You get all the expected mod cons, and then some. Wi-fi is there, of course, but in exotic 5GHz as well as 2.4GHz. There’s an FTP client built-in, allowing press photographers to offload images to remote servers as they shoot.

Just about the only thing not present is really a proper Ethernet socket – the Sony A9 Mark II does have one of these and pro sports photographers might lament its absence here. If you want one, you’ll need to dig out your wallet for the Canon WTF-R10B -this upgrades the R5’s FTP customer to one that supports SFTP, while also adding two MIMO antennae for stronger connections and a Gigabit Ethernet port. Those are pretty niche features that will only be desirable for full-time agency photographers, though.

Of more interest to the rest of us is the EOS R5’s new battery – the LP-E6NH has about 14 per cent more capacity than the slightly older LC-E6N. Those who already own Canon kit should note that the older model of battery is still compatible with the R5. You can also use a Power Delivery supply to charge the R5 via its USB-C slot, saving you popping the electric battery out when it’s time to recharge.

Flick the mode selector to video and you’re greeted with yet more out-of-this-world performance. 4K, naturally, but around 120fps, and with the option of shooting raw.

Or, the headliner: 8K video. Again, the choice of shooting raw is there, at 30, 25, 24 or 23.98fps, and at a galactic bitrate of approximately 2,600Mbps. Opting to shoot H.265 files, at exactly the same settings, lowers the bitrate to about 1,300Mbps, while H.264 lowers it further to 300Mbps.

Of course, these headline figures are only part of the movie story, and Canon was forced to subsequently recalibrate expectations a little by publishing estimated recording times for each of the EOS R5’s modes. We’ve included that information in the table below.


Sensor: 45MP full-frame CMOS 36 x 24mm
Image processor: Digic X
AF points: 5,940 Dual Pixel CMOS AF II
ISO range: 100-51,200 (expandable to 50-102,400)
Stabilization: 5-axis, up to 8 stops
Max image size: 8,192 x 5,464px
Metering zones: 384
Video: 8K DCI or UHD at 30p, 24p / 4K DCI or UHD at 120p, 100p, 60p, 50p, 30p, 25p, 24p / 1080p (FullHD) at 60p, 50p, 30p, 25p, 24p
Viewfinder: 0.5-inch OLED EVF, 5,690k dots, 100% coverage, 0.76x magnification, 120fps refresh rate
Memory card: 1x CFexpress type B, 1x UHS-II SD/SDHC/SDXC
LCD: 3.15-inch fully articulating touchscreen, 2,100k dots.
Max burst: 12fps mechanical shutter, 20fps electronic shutter
Connectivity: Wi-Fi 5Ghz and 2.4GHz, Bluetooth 4.2, USB-C (USB 3.1 Gen 2), micro HDMI (type D), microphone, headphone, N3 remote, flash sync, gigabit ethernet (via WFT-R10 grip)
Size: 135.8 x 97.5 x 88mm
Weight: 650g body only (738g with card and battery)


With the Digic X processor on board, it’s fair to expect good things of the R5’s performance – and so it proved in our tests.

With our SanDisk Extreme Pro card we found the buffer cleared almost as fast as we could shoot, writing multiple frames per second when we’d finished shooting a burst of raw files. The EOS R5 will shoot 12fps using the mechanical shutter, or up to 20 with the electronic shutter.

Purists who are concerned about the jello-effect of electronic shutters can put their minds at rest – we saw very little evidence of it. It was possible, on frames with tall elements in them, to detect a very small amount of distortion, but even with incredibly fast subjects, frames shot with the electronic shutter were just as usable as with the mechanical option. Another plus: the digital shutter is totally – literally – silent. Wedding photographers and wildlife photographers, rejoice.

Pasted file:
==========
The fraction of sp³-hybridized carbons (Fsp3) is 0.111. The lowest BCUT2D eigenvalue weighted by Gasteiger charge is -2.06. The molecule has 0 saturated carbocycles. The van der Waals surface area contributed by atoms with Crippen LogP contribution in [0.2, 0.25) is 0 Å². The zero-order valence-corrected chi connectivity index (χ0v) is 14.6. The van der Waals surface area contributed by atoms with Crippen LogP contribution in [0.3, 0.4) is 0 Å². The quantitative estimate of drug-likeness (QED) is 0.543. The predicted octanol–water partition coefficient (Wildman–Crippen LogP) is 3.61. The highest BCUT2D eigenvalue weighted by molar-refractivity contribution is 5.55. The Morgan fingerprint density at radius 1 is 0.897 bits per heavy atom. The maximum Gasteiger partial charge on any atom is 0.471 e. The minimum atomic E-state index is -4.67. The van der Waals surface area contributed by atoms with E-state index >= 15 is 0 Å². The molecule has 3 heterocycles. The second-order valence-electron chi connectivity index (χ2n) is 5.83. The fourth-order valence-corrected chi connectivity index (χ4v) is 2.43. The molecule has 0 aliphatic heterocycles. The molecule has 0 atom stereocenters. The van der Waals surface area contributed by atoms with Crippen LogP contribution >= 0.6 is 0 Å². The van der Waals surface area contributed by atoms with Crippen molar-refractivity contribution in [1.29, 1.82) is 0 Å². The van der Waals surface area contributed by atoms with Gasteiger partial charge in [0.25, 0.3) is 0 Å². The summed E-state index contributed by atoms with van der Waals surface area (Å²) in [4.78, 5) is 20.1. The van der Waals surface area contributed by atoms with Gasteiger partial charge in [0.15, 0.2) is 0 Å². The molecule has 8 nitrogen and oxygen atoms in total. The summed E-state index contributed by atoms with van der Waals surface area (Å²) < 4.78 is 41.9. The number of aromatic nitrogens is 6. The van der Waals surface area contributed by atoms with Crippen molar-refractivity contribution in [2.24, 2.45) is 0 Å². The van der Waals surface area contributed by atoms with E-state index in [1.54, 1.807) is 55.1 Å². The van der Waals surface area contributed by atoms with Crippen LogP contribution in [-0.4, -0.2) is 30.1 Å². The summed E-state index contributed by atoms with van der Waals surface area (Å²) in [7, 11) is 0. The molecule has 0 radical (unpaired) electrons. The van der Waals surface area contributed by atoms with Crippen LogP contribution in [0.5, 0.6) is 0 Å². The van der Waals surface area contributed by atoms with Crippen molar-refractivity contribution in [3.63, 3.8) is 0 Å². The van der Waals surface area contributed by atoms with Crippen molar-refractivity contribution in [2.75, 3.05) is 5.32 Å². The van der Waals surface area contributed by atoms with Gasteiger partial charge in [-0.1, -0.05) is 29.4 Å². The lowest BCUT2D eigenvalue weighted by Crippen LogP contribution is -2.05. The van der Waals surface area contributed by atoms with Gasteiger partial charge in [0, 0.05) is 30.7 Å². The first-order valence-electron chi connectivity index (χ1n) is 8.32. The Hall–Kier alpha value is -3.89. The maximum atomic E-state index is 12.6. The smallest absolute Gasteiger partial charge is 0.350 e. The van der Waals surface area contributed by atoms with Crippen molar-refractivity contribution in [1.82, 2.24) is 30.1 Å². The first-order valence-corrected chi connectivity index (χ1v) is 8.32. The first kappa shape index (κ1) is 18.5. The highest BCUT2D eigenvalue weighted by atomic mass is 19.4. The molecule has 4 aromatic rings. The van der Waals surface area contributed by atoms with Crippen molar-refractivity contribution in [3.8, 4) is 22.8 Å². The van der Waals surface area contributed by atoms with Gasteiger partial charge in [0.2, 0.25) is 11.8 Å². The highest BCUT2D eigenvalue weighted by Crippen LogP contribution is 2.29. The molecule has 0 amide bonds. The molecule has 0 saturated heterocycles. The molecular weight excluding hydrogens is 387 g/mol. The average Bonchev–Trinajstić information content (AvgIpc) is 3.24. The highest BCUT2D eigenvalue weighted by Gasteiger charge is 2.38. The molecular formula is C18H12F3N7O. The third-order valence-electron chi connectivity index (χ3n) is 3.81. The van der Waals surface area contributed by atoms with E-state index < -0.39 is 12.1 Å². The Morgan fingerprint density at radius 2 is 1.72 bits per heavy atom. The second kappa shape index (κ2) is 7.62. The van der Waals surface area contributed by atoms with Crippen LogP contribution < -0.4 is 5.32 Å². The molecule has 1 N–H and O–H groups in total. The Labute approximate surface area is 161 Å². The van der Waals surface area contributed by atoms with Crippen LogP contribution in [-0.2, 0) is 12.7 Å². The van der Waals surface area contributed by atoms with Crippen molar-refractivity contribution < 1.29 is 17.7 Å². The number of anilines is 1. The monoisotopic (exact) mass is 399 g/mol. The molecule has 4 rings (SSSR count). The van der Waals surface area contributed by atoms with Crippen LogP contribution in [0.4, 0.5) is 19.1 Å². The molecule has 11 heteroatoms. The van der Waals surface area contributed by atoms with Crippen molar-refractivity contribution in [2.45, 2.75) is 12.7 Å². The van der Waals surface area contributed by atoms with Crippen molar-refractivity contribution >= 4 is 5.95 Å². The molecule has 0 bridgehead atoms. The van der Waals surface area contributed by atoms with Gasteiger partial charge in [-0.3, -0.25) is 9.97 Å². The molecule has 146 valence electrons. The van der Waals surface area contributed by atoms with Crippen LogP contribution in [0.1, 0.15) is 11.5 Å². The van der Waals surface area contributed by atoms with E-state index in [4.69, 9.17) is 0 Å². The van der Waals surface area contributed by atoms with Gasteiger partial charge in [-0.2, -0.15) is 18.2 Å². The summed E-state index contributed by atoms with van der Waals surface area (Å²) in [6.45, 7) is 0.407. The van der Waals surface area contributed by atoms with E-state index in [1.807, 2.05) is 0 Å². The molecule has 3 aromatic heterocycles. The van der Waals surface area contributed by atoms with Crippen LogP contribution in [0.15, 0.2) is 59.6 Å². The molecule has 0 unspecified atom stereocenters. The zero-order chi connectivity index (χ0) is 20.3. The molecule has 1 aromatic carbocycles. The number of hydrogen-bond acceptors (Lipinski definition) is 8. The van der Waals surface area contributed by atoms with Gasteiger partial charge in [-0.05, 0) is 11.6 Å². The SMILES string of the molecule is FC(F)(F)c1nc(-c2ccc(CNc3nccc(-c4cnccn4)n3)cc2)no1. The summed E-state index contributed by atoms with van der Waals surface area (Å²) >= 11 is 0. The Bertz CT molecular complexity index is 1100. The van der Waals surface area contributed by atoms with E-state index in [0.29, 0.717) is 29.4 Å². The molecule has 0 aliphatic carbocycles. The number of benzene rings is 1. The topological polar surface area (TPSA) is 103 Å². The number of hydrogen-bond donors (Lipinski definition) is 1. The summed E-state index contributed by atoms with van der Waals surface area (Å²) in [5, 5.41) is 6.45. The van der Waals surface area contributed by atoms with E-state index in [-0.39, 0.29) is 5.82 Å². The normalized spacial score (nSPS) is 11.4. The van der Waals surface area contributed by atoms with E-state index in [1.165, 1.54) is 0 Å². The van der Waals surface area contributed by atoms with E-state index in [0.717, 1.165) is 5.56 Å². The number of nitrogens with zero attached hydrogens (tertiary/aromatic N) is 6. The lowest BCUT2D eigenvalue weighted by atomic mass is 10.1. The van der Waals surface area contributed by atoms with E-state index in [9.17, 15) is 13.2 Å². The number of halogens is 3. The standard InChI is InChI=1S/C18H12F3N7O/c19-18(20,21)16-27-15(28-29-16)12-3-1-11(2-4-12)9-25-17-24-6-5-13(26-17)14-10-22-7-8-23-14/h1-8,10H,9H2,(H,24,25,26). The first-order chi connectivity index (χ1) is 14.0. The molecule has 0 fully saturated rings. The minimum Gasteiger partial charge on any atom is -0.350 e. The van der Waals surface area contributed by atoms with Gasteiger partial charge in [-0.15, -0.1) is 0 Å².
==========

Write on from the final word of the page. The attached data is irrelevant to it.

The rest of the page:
Battery life gets a significant thumbs-up as well. It’s still well down on traditional DSLRs, of course, but we managed about four hours of extremely intensive shooting (approximately 2,000 natural frames, all chance utilizing the power-sucking electronic viewfinder) on a single charge.

On a fairly intensive shoot we’d anticipate going through perhaps two batteries in a day, maybe three at a push. Because the R5 is backwards-compatible with the LP-E6N battery – first seen on the 2009 EOS 7D – it’s feasible that many upgraders will already have a few spares.

Image quality

As you’d hope for the price, the R5 shoots excellent images. Up to about ISO 4000 you should have very few concerns, which is incredible. Push further and you’ll find fine-grained speckling in your pictures – we suspect editorial photographers won’t mind it much, but those with an eye on producing art prints might be a bit more cautious. For those dedicated to capturing once-in-a-lifetime moments, whatever the light, the R5 will shoot ISOs up to 102,400. We shot in anger around ISO 51,200 and while the results were undoubtedly grainy, there was no colour shift to contend with and there is plenty of detail.

Having a camera that produces outstanding, high-resolution images in perfect light but which is capable of shooting usable shutter speeds in the dark again marks the EOS R5 out as an exceptional photographic tool.

Check Out: Best Lenses for Canon EOS R5


Canon’s best ever stills camera, the EOS R5 is an incredibly powerful tool for almost every kind of photography. While that versatility doesn’t quite extend to video, it is still a compelling hybrid option if you’re aware of its limitations. The only major barrier for most of us is that price tag.